So, you want proof? Well, here it is: K&N took a bone stock 2011 Challenger SRT8 392 with over 15,000 miles on the clock, installed this kit and strapped it to the dyno. How does 22.24 peak horsepower and 19.25 lbs. ft. of torque sound at the wheels? No other performance intake kit on the market is cranking out these kinds of numbers and because it’s made by K&N, you know the quality, fit and finish are top notch.
OK, so how much does this thing cost, right? I have to admit that I was sold on the Mopar kit and was ready to drop nearly $400 to get one. that is until I found this kit from K&N. On the K&N site, the kit lists for $449, but I’ve arranged a great deal just for my readers through my good friends at Autoanything. They have these kits available right now for $281.95 with free shipping. Also as an added bonus, when you check out, enter the coupon code: 15Retail and you save an additional 15% on your order. That’s another $42.29 off which brings the grand total down to $239.66. But, you have to click the link below to get the deal so do what I did and get this kit while they’re still available because this is going to be a hot seller!
2011 Dodge Challenger K&N 69 Series Typhoon Intake Systems 69-2545TP 69 Series Cold Air Intake
New Mopar Cold Air Intake Kit Available for 2011+ 6.4L Hemi Dodge Challenger, Charger and Chrysler 300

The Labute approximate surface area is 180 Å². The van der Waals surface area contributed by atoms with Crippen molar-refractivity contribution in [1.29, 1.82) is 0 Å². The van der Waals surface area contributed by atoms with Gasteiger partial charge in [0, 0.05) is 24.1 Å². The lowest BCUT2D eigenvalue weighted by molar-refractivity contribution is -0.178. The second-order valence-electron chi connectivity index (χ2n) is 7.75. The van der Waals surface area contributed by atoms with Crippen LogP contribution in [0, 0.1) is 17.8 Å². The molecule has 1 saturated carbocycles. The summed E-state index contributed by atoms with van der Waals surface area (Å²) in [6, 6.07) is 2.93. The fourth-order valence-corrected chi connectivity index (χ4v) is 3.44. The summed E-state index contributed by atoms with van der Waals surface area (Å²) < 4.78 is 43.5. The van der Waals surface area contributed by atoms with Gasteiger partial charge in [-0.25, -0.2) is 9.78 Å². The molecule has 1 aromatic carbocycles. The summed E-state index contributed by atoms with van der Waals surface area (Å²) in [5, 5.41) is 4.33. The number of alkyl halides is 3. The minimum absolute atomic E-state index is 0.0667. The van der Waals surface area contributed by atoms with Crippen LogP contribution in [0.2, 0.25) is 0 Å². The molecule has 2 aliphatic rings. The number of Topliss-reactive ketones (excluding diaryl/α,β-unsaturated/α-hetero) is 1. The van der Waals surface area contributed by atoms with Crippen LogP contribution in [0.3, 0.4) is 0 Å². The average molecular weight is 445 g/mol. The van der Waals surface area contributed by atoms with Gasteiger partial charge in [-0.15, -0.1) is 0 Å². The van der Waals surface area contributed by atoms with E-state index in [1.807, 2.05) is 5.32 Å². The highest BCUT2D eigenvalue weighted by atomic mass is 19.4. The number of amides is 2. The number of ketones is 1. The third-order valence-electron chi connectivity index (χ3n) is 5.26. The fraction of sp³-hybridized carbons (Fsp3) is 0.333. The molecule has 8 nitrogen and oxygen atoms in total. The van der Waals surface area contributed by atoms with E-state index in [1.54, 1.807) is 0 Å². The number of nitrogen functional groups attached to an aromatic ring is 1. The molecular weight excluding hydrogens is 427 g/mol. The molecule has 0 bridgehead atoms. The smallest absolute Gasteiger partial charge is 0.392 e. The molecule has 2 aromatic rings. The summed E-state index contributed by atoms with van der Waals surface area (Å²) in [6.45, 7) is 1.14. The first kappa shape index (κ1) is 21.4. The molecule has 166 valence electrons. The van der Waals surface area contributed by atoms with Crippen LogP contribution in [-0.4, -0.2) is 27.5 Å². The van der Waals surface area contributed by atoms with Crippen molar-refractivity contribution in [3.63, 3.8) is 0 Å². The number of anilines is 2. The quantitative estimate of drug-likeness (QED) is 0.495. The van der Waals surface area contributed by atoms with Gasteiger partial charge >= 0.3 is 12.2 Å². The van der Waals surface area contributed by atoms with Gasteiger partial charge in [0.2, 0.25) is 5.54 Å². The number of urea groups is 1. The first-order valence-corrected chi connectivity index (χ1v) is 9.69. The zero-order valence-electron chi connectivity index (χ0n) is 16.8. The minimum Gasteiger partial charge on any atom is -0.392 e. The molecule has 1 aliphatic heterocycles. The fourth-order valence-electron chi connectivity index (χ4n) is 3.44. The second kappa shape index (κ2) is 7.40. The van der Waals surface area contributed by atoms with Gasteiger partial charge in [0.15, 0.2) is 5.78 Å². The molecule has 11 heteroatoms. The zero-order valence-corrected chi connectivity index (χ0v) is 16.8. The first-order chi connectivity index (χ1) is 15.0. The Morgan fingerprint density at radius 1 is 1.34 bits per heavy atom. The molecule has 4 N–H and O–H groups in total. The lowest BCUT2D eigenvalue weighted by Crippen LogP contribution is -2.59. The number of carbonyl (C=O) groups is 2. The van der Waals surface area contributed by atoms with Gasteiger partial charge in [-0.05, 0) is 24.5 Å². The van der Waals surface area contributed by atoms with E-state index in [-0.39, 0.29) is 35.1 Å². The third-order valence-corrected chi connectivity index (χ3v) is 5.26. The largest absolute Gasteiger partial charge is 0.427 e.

Chrysler has released the new official Mopar brand cold air intake(CAI) for the 2011+ 6.4L Hemi Challenger, Charger and Chrysler 300, the wait is over! If you are wanting to keep only Mopar parts on your ride, here is a great way to upgrade how your engine breathes. Part number: 77070043
Motor Trend is reporting that Chrysler may replace the Dodge Challenger for a reinvented Barracuda. The magazine cites two unnamed sources as saying the Barracuda will resurface in time to celebrate the vehicle’s 50th anniversary in 2014. If true, the Barracuda will ride on a new smaller and lighter platform that’s more fit to compete with the likes of the Ford Mustang and Chevrolet Camaro. The vehicle’s bones will likely be shared with Alfa Romeo, which means a turbo four-cylinder may show up behind the Barracuda headlights as well as a fire-breathing V8. The new Dodge Dart is slated to bring the four-cylinder to the table, but obviously we would be much more interested in a 5.7L or 6.4L HEMI model. MT suggests the design may pull from the original fastback Barracuda, though a notch-back version would allow Chrysler to more effectively compete against the drop-top hardware from Ford and Chevrolet.
We have no doubt Chrysler and Fiat are currently investigating ways to breathe new life into the Challenger. The vehicle has been content to plod along as a distant third to its muscle-car rivals, but pulling the Barracuda name back into play seems unlikely. For starters, the Barracuda sailed under the long-dead Plymouth banner, and both Dodge and Chrysler have a long list of hallowed names from which to choose. Stay tuned.